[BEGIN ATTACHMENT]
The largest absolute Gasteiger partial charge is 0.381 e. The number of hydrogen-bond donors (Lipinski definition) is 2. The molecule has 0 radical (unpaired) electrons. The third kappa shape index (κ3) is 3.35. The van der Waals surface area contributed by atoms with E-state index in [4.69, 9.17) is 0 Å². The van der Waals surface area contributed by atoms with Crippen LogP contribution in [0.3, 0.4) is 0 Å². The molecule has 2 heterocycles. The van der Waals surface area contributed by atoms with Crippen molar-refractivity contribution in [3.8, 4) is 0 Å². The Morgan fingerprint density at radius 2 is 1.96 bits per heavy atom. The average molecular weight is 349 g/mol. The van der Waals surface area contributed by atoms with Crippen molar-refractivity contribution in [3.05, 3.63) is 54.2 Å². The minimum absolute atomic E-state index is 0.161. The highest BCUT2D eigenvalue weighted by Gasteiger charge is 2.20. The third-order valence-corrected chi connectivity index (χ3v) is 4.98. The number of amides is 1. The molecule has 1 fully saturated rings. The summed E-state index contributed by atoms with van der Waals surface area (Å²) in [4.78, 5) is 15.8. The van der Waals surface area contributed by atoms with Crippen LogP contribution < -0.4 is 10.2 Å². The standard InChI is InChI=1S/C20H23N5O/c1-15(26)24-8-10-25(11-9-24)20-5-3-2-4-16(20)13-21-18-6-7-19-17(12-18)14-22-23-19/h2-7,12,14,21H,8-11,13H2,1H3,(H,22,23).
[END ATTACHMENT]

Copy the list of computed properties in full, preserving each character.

The largest absolute Gasteiger partial charge is 0.381 e. The number of hydrogen-bond donors (Lipinski definition) is 2. The molecule has 0 radical (unpaired) electrons. The third kappa shape index (κ3) is 3.35. The van der Waals surface area contributed by atoms with E-state index in [4.69, 9.17) is 0 Å². The van der Waals surface area contributed by atoms with Crippen LogP contribution in [0.3, 0.4) is 0 Å². The molecule has 2 heterocycles. The van der Waals surface area contributed by atoms with Crippen molar-refractivity contribution in [3.8, 4) is 0 Å². The Morgan fingerprint density at radius 2 is 1.96 bits per heavy atom. The average molecular weight is 349 g/mol. The van der Waals surface area contributed by atoms with Crippen molar-refractivity contribution in [3.05, 3.63) is 54.2 Å². The minimum absolute atomic E-state index is 0.161. The highest BCUT2D eigenvalue weighted by Gasteiger charge is 2.20. The third-order valence-corrected chi connectivity index (χ3v) is 4.98. The number of amides is 1. The molecule has 1 fully saturated rings. The summed E-state index contributed by atoms with van der Waals surface area (Å²) in [4.78, 5) is 15.8. The van der Waals surface area contributed by atoms with Crippen LogP contribution < -0.4 is 10.2 Å². The standard InChI is InChI=1S/C20H23N5O/c1-15(26)24-8-10-25(11-9-24)20-5-3-2-4-16(20)13-21-18-6-7-19-17(12-18)14-22-23-19/h2-7,12,14,21H,8-11,13H2,1H3,(H,22,23).